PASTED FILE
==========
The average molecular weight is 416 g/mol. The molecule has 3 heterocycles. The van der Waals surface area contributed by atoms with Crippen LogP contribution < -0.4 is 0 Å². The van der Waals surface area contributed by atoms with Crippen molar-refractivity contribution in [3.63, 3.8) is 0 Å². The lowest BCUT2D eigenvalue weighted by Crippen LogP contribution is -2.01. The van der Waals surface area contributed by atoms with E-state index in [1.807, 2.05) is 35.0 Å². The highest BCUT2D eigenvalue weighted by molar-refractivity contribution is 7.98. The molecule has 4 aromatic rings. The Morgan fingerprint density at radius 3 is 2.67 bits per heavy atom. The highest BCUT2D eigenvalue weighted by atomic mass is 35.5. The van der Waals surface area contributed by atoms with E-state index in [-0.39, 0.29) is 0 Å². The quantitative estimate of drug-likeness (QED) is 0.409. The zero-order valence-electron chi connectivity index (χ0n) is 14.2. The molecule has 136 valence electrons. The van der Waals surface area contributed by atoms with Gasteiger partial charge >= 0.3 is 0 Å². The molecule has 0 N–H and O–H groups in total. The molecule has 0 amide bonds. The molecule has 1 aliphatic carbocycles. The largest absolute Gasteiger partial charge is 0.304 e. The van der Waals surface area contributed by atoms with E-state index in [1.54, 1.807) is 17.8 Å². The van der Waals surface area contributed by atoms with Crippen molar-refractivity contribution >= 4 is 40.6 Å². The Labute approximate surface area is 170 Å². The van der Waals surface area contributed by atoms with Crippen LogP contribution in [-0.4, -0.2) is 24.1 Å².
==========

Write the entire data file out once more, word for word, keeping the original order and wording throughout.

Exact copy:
The average molecular weight is 416 g/mol. The molecule has 3 heterocycles. The van der Waals surface area contributed by atoms with Crippen LogP contribution < -0.4 is 0 Å². The van der Waals surface area contributed by atoms with Crippen molar-refractivity contribution in [3.63, 3.8) is 0 Å². The lowest BCUT2D eigenvalue weighted by Crippen LogP contribution is -2.01. The van der Waals surface area contributed by atoms with E-state index in [1.807, 2.05) is 35.0 Å². The highest BCUT2D eigenvalue weighted by molar-refractivity contribution is 7.98. The molecule has 4 aromatic rings. The Morgan fingerprint density at radius 3 is 2.67 bits per heavy atom. The highest BCUT2D eigenvalue weighted by atomic mass is 35.5. The van der Waals surface area contributed by atoms with E-state index in [-0.39, 0.29) is 0 Å². The quantitative estimate of drug-likeness (QED) is 0.409. The zero-order valence-electron chi connectivity index (χ0n) is 14.2. The molecule has 136 valence electrons. The van der Waals surface area contributed by atoms with Gasteiger partial charge >= 0.3 is 0 Å². The molecule has 0 N–H and O–H groups in total. The molecule has 0 amide bonds. The molecule has 1 aliphatic carbocycles. The largest absolute Gasteiger partial charge is 0.304 e. The van der Waals surface area contributed by atoms with E-state index in [1.54, 1.807) is 17.8 Å². The van der Waals surface area contributed by atoms with Crippen molar-refractivity contribution >= 4 is 40.6 Å². The Labute approximate surface area is 170 Å². The van der Waals surface area contributed by atoms with Crippen LogP contribution in [-0.4, -0.2) is 24.1 Å².